“With a great job and a great apartment in a great neighborhood, it is easy to feel we have nothing for which we need to be absolved. The fundamental fallibility of humans seems outdated, distant, and confined to a few distant others. It’s not hard to feel that you have everything under control.
The tragedy of the streets means few can delude themselves into thinking they have it under control. You cannot ignore death there, and you cannot ignore human fallibility. It is easier to see that everyone is a sinner, everyone is fallible, everyone is mortal. It is easier to see that there are things that are just too deep, too important, or too great for us to know. It is far easier to recognize that one must come to peace with the idea that ‘we don’t and never will have this under control.’ It is far easier to see religion as not just useful but true.
This isn’t confined to those in poverty or on the streets; it’s true for almost everyone growing up in the back row. Their communities have been shattered, their sense of place and purpose ruptured, leaving them with no confidence in ‘worldly’ institutions and with a clearer sense of the importance, value, and necessity of faith in something beyond the material.”
“It’s easy to feel we have nothing for which we need to be absolved”. I know what he means. I think it every Sunday at Mass. The Church knows it too. That’s why we’re invited “to call to mind our sins” at the beginning of the liturgy.
So, Arnade’s terms: Front row? Back row? The author explains that the people in his office, in his neighborhood, they worked the system, played the “game of school”, got the grades to get into the right college, gathered the credentials to gain access to elite jobs. The Masters of the Universe, who used education as a way out and up. Thus, the classroom analogy: “In many ways, we were akin to the kids who sat in the front row, always eager to learn and make sure the teacher knew they were learning.”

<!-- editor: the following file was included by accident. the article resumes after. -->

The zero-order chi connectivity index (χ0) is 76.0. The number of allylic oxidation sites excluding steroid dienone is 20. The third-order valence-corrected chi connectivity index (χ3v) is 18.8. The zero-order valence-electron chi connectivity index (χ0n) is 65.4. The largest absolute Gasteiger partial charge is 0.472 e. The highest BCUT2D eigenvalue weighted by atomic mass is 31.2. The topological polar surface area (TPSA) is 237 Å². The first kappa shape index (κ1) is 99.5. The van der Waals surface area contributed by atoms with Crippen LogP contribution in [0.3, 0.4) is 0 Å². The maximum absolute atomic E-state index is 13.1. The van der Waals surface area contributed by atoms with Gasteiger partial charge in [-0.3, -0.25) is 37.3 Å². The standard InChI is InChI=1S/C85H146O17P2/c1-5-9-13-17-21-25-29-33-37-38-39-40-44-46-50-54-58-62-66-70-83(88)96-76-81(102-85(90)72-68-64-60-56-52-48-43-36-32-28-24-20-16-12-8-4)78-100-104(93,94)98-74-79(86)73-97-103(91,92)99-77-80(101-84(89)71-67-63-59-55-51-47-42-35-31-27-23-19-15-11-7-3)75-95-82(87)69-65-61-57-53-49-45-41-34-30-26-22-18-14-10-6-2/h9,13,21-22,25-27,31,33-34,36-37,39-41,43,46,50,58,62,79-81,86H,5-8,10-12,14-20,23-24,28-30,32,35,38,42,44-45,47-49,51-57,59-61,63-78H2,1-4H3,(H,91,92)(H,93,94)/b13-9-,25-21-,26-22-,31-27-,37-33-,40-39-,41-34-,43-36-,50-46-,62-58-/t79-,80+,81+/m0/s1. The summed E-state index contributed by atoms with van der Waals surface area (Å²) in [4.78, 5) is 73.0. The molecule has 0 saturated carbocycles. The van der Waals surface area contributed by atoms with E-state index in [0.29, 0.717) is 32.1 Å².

Arnade recognizes that his pathway out of an oppressive hometown is not equally available to all: “The vast majority of minorities and the working poor were excluded from our club – by a lack of credentials and by a system rigged against them getting any.” Those are the kids in the back row, in the classroom, and in society: “They were the people who couldn’t or didn’t want to leave their town or their family to get an education at an elite college. The students who didn’t take to education, because it wasn’t necessarily their thing or because they had far too many obligations – family, friends, problems large and small – to focus on studying. They want to graduate from high school and get a stable job allowing them to raise a family, often in the same community they were born into.”
And the front row kids have created a world that doesn’t value what the back row kids value, home and family and community, and where the jobs that supported that world are gone.
Driving through Hammond, and Griffith, and Merrillville, and yes, Valpo, that truth is hard to miss.
Arnade spends quite a bit of time examining his own attitudes, and how they changed during his travels. His first chapter is titled”If You Want To Understand the Country, Visit McDonald’s”. He has pointed out that in the back row towns, McDonald’s is more than convenient, cheap food. That place with the greasy burgers and salty fries that the front row kids shun? It’s a community center. Hell, it’s a community in the most basic sense of the word.